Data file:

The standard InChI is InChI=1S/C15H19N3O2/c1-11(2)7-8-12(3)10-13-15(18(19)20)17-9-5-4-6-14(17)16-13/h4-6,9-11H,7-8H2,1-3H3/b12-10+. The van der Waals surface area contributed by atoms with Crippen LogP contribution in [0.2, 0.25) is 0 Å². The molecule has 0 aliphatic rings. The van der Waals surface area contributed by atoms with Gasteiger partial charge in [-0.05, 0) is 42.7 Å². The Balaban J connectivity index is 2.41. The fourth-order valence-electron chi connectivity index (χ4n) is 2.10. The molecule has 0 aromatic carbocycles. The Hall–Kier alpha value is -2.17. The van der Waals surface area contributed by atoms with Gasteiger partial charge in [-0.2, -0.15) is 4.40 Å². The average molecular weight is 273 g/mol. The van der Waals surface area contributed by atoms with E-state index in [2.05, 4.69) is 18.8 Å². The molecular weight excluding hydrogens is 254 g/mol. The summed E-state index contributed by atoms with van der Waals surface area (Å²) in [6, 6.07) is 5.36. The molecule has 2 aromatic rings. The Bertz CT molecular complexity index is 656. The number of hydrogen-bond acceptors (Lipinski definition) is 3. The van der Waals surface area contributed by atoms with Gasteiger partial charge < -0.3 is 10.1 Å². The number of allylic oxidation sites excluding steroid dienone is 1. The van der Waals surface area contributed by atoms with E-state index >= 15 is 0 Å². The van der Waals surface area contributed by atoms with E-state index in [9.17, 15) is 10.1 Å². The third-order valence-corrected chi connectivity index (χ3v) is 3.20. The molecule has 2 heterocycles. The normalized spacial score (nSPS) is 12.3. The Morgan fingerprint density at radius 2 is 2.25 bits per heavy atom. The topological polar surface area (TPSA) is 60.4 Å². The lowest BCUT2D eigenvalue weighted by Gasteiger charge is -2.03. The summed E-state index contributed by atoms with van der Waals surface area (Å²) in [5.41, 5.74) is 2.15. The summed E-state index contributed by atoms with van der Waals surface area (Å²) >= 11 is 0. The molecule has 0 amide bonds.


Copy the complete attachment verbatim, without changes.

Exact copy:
The standard InChI is InChI=1S/C15H19N3O2/c1-11(2)7-8-12(3)10-13-15(18(19)20)17-9-5-4-6-14(17)16-13/h4-6,9-11H,7-8H2,1-3H3/b12-10+. The van der Waals surface area contributed by atoms with Crippen LogP contribution in [0.2, 0.25) is 0 Å². The molecule has 0 aliphatic rings. The van der Waals surface area contributed by atoms with Gasteiger partial charge in [-0.05, 0) is 42.7 Å². The Balaban J connectivity index is 2.41. The fourth-order valence-electron chi connectivity index (χ4n) is 2.10. The molecule has 0 aromatic carbocycles. The Hall–Kier alpha value is -2.17. The van der Waals surface area contributed by atoms with Gasteiger partial charge in [-0.2, -0.15) is 4.40 Å². The average molecular weight is 273 g/mol. The van der Waals surface area contributed by atoms with E-state index in [2.05, 4.69) is 18.8 Å². The molecular weight excluding hydrogens is 254 g/mol. The summed E-state index contributed by atoms with van der Waals surface area (Å²) in [6, 6.07) is 5.36. The molecule has 2 aromatic rings. The Bertz CT molecular complexity index is 656. The number of hydrogen-bond acceptors (Lipinski definition) is 3. The van der Waals surface area contributed by atoms with Gasteiger partial charge < -0.3 is 10.1 Å². The number of allylic oxidation sites excluding steroid dienone is 1. The van der Waals surface area contributed by atoms with E-state index >= 15 is 0 Å². The van der Waals surface area contributed by atoms with E-state index in [9.17, 15) is 10.1 Å². The third-order valence-corrected chi connectivity index (χ3v) is 3.20. The molecule has 2 heterocycles. The normalized spacial score (nSPS) is 12.3. The Morgan fingerprint density at radius 2 is 2.25 bits per heavy atom. The topological polar surface area (TPSA) is 60.4 Å². The lowest BCUT2D eigenvalue weighted by Gasteiger charge is -2.03. The summed E-state index contributed by atoms with van der Waals surface area (Å²) in [5.41, 5.74) is 2.15. The summed E-state index contributed by atoms with van der Waals surface area (Å²) >= 11 is 0. The molecule has 0 amide bonds.